The annual NaPoWriMo challenge would be an exception to this. Participation in this endeavor often garners rough or very rough poem drafts that I will return to later in the year. It forces me to write, whether I think I have something to say or not.
6. If you were a Celtic bard, carrying poems from place to place as if they were the last flame, which ones would you sing?
As a Celtic bard, the poems I would carry would begin with my list in question #1 and end with those in the folder on my computer.
Anything else you’d like to say?
In closing, I have found that I have a greater affinity for poetry editing than poetry writing. Daniel’s poem, “Over the Threshold,” helped me to realize that the focus of my life has been to contribute to the efforts of others by helping them to achieve their goals and reach their potential. As a nurse, I enter people’s lives at moments when their life’s journeys are interrupted or their journey in this life is coming to an end. My skills and efforts help those who are detoured from their journey to return to the course they were traveling. For those whose journeys are ending, I help them to remember what they have achieved, take pride in their accomplishments, and realize how they have affected and made differences in the lives they have touched along the way. With regard to poetry, I realized there were many parallels between my vocation in nursing and what I might hope to contribute to poetry.
As an editor, I try to understand not only the message and meaning of a poem but also the intention of the poet who wrote it. I do this by assuming the role of a reader and communicator. When I read a poem, I try to decipher its message, determine how well it conveys its message, and document how it went about achieving that. Then the editor in me begins to creep in as I consider different or more effective ways that a poet may use to convey the message.
To be successful as a nurse, one must be able to communicate information succinctly, directly, and quickly and in a way that recipients can understand, incorporate it into their lives, and make their own. Successful poets do much the same.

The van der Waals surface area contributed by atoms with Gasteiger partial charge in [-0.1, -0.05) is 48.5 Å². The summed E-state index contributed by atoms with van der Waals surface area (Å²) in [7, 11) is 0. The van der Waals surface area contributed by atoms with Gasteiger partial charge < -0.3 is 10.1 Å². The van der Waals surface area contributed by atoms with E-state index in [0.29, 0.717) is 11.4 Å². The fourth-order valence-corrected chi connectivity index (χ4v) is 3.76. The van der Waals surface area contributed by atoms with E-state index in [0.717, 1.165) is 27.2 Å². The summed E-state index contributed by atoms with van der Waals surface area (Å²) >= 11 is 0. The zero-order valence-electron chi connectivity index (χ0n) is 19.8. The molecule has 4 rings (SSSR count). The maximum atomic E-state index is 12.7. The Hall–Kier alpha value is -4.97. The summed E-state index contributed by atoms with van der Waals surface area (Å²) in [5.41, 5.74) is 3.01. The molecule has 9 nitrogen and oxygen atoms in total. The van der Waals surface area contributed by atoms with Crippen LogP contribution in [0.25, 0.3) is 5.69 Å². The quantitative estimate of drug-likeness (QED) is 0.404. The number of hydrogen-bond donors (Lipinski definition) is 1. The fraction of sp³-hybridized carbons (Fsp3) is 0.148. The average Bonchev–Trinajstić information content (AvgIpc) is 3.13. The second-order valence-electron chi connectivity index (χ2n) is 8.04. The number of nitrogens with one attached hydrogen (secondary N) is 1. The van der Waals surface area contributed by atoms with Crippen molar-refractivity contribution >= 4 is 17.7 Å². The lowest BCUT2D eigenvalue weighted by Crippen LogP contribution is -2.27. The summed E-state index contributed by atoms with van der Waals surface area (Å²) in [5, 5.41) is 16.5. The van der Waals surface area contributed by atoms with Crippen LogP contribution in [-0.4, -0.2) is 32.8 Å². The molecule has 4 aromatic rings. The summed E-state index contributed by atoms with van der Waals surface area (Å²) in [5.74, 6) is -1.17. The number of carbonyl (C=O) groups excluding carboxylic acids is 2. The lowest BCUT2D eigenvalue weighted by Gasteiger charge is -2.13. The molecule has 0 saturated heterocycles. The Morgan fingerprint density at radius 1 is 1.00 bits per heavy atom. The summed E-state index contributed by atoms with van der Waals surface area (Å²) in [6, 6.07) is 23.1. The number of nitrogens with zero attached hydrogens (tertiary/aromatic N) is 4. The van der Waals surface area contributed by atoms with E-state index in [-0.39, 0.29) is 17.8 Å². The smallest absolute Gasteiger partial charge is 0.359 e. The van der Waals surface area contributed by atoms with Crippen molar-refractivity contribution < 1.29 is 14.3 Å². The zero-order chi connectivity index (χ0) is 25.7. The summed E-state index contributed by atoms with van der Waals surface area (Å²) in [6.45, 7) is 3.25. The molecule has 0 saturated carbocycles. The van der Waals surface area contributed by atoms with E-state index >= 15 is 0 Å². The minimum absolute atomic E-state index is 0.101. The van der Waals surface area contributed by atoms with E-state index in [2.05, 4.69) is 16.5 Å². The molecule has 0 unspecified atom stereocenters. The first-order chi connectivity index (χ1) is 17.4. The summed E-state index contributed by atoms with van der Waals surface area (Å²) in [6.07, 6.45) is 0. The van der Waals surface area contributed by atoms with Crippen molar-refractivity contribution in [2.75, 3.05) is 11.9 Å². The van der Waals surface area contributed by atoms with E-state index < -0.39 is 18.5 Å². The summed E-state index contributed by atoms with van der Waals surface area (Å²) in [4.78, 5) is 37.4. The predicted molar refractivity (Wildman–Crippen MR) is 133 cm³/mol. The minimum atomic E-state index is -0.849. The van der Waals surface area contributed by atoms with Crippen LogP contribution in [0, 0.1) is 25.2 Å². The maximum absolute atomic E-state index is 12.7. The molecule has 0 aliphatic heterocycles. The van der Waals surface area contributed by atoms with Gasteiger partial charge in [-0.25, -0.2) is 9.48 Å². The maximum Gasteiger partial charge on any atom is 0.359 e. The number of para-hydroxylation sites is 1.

When I returned to writing 10 years ago, I began by writing prose. Then, in April 2007, I discovered Poets.org which presented me with the opportunity to return to writing poetry, something I had not done in many years. Within a short period of time, I realized that I was able to identify the difficulties other poets were having with conveying the intention of their poems more than I was able to identify it in my own work. After a time, I realized that this revelation was not unique to myself, but it led to my desire to help other poets reach their potential and be recognized for their work.
O.P.W. Fredericks is a Registered Nurse from Pennsylvania who is transitioning into retirement. His clinical practice encompassed medical-surgical, intensive care, and emergency nursing. He was a volunteer paramedic for twenty-two years. He returned to creative writing in 2002 after a hiatus of several decades. His poetry and short stories reflect human interaction and the human condition interpreted by his philosophy of life as well as recollections from his career, his childhood, and his observations of the natural world. He currently serves as a moderator and the assistant administrator for the Academy of American Poets Poetry Workshop Forum. He is the editor and publisher of Touch: The Journal of Healing and The Lives You Touch Publications. His poetry has appeared in The Externalist: A Journal of Perspectives, Autumn Sky Poetry, and Philadelphia Poets.
Couplets: a multi-author poetry blog tour – click for a list of participating blogs and daily entries
Upper Rubber Boot Books is coordinating a book blog tour for April, to help promote poetry and poets for National Poetry Month. Check back here for updates throughout the month of April (we’ll also post updates to our blog, and so will many of the participating poets).